Date of Award




Document Type


Degree Name

Doctor of Philosophy (PhD)


Department of Biological Sciences

Content Description

1 online resource (x, 141 pages) : color illustrations, color maps.

Dissertation/Thesis Chair

Wendy C Turner

Committee Members

Jeremy J Kirchman, Jason Weckstein, Jan Conn


Avian malaria, Catharus thrush, community ecology, Disease ecology, Haemosporidia, latitudinal gradient, Catharus, Thrushes, Immunogenetics

Subject Categories

Biology | Ecology and Evolutionary Biology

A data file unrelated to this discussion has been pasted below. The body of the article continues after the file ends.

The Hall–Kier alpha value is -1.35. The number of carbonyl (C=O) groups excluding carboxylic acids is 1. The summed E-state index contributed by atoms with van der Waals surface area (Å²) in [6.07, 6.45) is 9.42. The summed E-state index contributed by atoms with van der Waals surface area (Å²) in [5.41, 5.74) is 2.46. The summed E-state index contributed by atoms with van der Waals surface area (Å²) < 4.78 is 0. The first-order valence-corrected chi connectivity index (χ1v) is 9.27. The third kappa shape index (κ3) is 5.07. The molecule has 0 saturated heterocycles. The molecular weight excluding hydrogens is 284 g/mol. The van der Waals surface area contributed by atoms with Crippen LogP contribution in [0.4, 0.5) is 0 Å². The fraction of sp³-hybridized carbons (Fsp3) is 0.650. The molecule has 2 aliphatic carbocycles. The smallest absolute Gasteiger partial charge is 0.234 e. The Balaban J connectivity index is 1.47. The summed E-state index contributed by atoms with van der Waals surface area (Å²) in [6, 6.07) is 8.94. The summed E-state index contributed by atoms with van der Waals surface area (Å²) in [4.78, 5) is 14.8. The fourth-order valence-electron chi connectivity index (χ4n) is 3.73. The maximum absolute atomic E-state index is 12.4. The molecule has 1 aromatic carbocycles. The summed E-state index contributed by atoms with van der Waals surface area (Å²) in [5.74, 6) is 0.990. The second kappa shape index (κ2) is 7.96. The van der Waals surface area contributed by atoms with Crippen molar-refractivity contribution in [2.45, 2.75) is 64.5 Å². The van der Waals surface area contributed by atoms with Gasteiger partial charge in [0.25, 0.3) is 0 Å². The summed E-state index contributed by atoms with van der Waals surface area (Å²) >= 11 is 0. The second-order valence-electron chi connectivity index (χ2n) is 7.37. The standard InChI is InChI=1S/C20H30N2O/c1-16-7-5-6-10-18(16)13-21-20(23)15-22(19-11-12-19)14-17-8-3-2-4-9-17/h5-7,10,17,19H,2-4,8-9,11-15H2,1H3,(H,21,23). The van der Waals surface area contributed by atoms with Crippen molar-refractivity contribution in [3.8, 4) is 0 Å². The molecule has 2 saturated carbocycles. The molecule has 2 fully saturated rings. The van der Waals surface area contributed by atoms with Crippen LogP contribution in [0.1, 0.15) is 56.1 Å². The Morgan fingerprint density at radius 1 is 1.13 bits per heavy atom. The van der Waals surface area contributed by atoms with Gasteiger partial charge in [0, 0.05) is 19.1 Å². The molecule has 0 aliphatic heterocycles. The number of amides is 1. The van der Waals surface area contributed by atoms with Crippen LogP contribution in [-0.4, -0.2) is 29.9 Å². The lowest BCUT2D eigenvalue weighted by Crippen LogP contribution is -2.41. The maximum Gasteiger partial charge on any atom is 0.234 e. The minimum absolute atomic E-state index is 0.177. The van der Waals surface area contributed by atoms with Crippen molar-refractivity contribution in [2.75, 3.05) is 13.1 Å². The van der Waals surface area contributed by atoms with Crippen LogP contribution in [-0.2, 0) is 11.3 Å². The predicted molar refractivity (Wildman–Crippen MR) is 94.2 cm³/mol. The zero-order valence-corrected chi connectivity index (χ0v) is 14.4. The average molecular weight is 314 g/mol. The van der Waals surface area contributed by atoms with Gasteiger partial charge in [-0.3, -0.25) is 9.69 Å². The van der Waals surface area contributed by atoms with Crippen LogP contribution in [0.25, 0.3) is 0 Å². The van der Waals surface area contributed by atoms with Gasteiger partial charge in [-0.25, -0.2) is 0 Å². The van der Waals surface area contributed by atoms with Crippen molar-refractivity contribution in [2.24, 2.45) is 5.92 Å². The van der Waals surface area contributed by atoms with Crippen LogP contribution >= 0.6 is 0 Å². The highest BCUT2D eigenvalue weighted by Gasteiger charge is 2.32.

The persistence of an organism in a particular habitat is mediated by a complex interplay of abiotic and biotic interactions. These interactions become especially complicated for a vector-transmitted parasite as its persistence relies on its ability to colonize both ectothermic and endothermic host organisms. Host factors, rather than environmental factors, have been highlighted as key predictors of the diversity and prevalence of avian haemosporidians (malaria parasites and relatives) globally. The range of a parasite is limited by its host specificity as well as the community of hosts present. In addition, as haemosporidian infections typically have negative fitness consequences on hosts, highly variable host immune genes may limit a parasite’s ability to colonize certain individuals and species. Lastly, diversity and infection rates are known to vary with environmental gradients such as latitude, elevation and proximity to water source.